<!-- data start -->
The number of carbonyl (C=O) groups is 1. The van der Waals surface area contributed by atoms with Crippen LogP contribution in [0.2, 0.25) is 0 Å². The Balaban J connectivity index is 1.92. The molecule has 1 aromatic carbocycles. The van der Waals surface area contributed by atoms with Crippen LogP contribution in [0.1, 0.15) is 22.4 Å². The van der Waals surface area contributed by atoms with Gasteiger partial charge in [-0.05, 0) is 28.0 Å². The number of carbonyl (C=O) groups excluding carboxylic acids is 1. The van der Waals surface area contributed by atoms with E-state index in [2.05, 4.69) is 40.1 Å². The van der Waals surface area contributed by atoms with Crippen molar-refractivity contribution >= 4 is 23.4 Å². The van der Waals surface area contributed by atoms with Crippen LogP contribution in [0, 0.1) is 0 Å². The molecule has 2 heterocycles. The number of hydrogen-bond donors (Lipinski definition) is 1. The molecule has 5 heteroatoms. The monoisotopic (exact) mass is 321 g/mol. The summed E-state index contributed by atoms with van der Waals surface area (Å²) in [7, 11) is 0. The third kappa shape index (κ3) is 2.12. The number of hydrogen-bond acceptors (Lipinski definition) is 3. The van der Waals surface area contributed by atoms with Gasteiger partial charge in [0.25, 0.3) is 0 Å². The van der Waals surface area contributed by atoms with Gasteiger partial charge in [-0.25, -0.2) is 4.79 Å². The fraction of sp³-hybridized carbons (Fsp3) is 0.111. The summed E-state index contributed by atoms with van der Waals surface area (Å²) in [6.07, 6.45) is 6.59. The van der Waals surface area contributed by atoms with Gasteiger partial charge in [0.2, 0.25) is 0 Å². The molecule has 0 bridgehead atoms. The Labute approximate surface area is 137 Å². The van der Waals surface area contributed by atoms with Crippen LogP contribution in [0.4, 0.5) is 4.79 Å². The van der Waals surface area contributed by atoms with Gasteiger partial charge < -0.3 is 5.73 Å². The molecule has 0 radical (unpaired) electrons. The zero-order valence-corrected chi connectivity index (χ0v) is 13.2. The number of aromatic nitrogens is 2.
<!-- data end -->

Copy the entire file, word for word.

The number of carbonyl (C=O) groups is 1. The van der Waals surface area contributed by atoms with Crippen LogP contribution in [0.2, 0.25) is 0 Å². The Balaban J connectivity index is 1.92. The molecule has 1 aromatic carbocycles. The van der Waals surface area contributed by atoms with Crippen LogP contribution in [0.1, 0.15) is 22.4 Å². The van der Waals surface area contributed by atoms with Gasteiger partial charge in [-0.05, 0) is 28.0 Å². The number of carbonyl (C=O) groups excluding carboxylic acids is 1. The van der Waals surface area contributed by atoms with E-state index in [2.05, 4.69) is 40.1 Å². The van der Waals surface area contributed by atoms with Crippen molar-refractivity contribution >= 4 is 23.4 Å². The van der Waals surface area contributed by atoms with Crippen LogP contribution in [0, 0.1) is 0 Å². The molecule has 2 heterocycles. The number of hydrogen-bond donors (Lipinski definition) is 1. The molecule has 5 heteroatoms. The monoisotopic (exact) mass is 321 g/mol. The summed E-state index contributed by atoms with van der Waals surface area (Å²) in [7, 11) is 0. The third kappa shape index (κ3) is 2.12. The number of hydrogen-bond acceptors (Lipinski definition) is 3. The van der Waals surface area contributed by atoms with Gasteiger partial charge in [0.25, 0.3) is 0 Å². The van der Waals surface area contributed by atoms with Gasteiger partial charge in [-0.25, -0.2) is 4.79 Å². The fraction of sp³-hybridized carbons (Fsp3) is 0.111. The summed E-state index contributed by atoms with van der Waals surface area (Å²) in [6.07, 6.45) is 6.59. The van der Waals surface area contributed by atoms with Gasteiger partial charge in [0.2, 0.25) is 0 Å². The molecule has 0 bridgehead atoms. The Labute approximate surface area is 137 Å². The van der Waals surface area contributed by atoms with Crippen LogP contribution in [0.4, 0.5) is 4.79 Å². The van der Waals surface area contributed by atoms with Gasteiger partial charge < -0.3 is 5.73 Å². The molecule has 0 radical (unpaired) electrons. The zero-order valence-corrected chi connectivity index (χ0v) is 13.2. The number of aromatic nitrogens is 2.